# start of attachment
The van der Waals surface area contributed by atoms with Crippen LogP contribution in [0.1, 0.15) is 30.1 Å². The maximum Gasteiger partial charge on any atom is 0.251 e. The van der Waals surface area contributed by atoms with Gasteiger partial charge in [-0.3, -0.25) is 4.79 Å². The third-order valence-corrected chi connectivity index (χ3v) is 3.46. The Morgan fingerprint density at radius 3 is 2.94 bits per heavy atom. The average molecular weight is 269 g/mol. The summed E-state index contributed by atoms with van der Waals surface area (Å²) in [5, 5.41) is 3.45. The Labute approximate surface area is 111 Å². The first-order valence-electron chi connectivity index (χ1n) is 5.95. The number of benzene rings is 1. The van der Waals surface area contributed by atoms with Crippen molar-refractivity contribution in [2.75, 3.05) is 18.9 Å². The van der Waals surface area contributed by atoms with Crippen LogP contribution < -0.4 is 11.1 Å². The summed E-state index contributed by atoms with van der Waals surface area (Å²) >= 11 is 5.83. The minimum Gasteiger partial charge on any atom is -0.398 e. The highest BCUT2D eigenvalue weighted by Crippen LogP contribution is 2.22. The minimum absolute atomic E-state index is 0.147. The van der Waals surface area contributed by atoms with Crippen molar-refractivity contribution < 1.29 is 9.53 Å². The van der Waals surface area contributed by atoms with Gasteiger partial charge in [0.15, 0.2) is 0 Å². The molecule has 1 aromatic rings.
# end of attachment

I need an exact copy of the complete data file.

The van der Waals surface area contributed by atoms with Crippen LogP contribution in [0.1, 0.15) is 30.1 Å². The maximum Gasteiger partial charge on any atom is 0.251 e. The van der Waals surface area contributed by atoms with Gasteiger partial charge in [-0.3, -0.25) is 4.79 Å². The third-order valence-corrected chi connectivity index (χ3v) is 3.46. The Morgan fingerprint density at radius 3 is 2.94 bits per heavy atom. The average molecular weight is 269 g/mol. The summed E-state index contributed by atoms with van der Waals surface area (Å²) in [5, 5.41) is 3.45. The Labute approximate surface area is 111 Å². The first-order valence-electron chi connectivity index (χ1n) is 5.95. The number of benzene rings is 1. The van der Waals surface area contributed by atoms with Crippen molar-refractivity contribution in [2.75, 3.05) is 18.9 Å². The van der Waals surface area contributed by atoms with Crippen LogP contribution < -0.4 is 11.1 Å². The summed E-state index contributed by atoms with van der Waals surface area (Å²) >= 11 is 5.83. The minimum Gasteiger partial charge on any atom is -0.398 e. The highest BCUT2D eigenvalue weighted by Crippen LogP contribution is 2.22. The minimum absolute atomic E-state index is 0.147. The van der Waals surface area contributed by atoms with Crippen molar-refractivity contribution < 1.29 is 9.53 Å². The van der Waals surface area contributed by atoms with Gasteiger partial charge in [0.15, 0.2) is 0 Å². The molecule has 1 aromatic rings.